Driving Creek Conservation Park won’t be hidden gem for much longer if conservation team leader Chelsea Kokshoorn has her way.
A few hundred people visited the 1.6ha predator-fenced wildlife sanctuary last year.
But with plans to increase visitor numbers, introduce guided tours and network with local schools and community groups to raise awareness about conservation, more visitors are expected at the Coromandel sanctuary in the coming year.
The sanctuary sits within 24ha of regenerated native bush and was established by renowned potter and conservationist Barry Brickell, who died a few years ago.
“Barry had a soft spot for native ecology, and we want to keep his vision alive for a place where people can come and experience a natural ecosystem,” says Chelsea.
The park features wetlands, native forest and is home to a pair of native pateke ducks, tui, bellbirds, kereru, lizards, geckos, skinks, eels and a variety of fish.
Limited information about the number of each species is available, and one of Chelsea’s jobs is to develop a more comprehensive catalogue of the sanctuary’s wildlife.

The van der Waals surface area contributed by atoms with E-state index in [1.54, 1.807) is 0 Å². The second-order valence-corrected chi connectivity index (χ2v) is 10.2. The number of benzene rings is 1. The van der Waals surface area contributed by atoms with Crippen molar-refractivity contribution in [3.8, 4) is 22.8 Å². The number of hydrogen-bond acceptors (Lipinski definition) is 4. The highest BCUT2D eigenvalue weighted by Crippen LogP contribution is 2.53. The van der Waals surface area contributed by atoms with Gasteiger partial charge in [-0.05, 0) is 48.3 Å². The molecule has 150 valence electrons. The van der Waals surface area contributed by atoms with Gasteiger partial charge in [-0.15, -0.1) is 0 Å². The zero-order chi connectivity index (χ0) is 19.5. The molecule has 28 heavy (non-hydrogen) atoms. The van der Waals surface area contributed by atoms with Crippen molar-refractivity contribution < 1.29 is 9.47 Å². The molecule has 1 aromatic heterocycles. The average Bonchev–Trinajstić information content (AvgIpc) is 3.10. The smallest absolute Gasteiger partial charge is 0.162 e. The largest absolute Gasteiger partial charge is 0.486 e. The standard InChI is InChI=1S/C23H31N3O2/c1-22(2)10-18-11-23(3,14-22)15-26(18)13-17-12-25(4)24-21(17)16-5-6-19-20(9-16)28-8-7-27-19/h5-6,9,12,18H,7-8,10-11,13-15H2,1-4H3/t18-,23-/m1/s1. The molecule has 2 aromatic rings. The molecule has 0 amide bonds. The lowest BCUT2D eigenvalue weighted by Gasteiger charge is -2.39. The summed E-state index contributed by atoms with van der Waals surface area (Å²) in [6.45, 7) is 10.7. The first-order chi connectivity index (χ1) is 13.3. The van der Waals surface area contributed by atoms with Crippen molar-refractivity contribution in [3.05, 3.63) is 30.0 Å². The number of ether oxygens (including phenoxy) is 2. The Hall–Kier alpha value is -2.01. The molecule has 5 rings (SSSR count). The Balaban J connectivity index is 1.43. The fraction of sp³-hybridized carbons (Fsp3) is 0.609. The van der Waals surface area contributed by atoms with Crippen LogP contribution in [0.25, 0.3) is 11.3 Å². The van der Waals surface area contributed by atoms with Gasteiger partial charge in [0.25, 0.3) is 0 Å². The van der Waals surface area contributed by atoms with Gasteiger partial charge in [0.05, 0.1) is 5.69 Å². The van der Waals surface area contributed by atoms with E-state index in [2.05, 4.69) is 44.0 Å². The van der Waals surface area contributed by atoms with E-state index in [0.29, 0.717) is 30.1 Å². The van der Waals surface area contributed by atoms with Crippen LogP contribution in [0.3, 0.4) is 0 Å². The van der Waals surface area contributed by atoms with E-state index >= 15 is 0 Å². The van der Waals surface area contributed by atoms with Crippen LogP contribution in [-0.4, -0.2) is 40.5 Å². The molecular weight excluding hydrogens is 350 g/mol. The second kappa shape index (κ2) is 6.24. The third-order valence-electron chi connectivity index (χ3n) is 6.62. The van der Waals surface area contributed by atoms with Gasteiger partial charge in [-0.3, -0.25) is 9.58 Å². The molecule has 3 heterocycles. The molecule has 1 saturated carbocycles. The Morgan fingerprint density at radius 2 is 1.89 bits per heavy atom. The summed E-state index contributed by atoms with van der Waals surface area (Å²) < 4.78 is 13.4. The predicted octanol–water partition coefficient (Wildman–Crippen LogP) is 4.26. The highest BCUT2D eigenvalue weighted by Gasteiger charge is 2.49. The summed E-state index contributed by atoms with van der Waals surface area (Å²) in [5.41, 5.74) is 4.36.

Maintaining the conservation park’s predator-free status is a team effort, and Chelsea works with volunteers and locals like the Moehau Environmental Group to maintain the park, including checking the nine traps outside the predator fencing.
Keeping debris clear of the 1.97m fence, which was erected in 2008, is important. The specially designed fence has a smooth slanted lip at the top to prevent jumping animals like possums or cats getting a grip, and the fence goes below ground to stop burrowing animals digging under it.
“Maintaining a 2m distance between the fence and nearby trees stops jumping animals making it into the sanctuary, so I walk the perimeter at least once a week looking for fallen branches or debris,” says Chelsea.
Ink tunnels are stationed around the inside of the fenced area to record the presence of predators like rats, stoats or mice. These are checked regularly by Chelsea or one of the volunteers.
Chelsea uses her horticulture background to propagate native plants in the park’s large nursery. Plants are used in the extensive native bush regeneration programme within the sanctuary and wider Driving Creek property, says Chelsea.
“Seeds are collected and seedlings saved from around the property. With 24ha of land, we have no shortage of seeds or seedlings.
“No two days are the same here, and I really enjoy the variety of the work. I only work three-days-a-week, but there is enough to keep me busy for much longer than that!”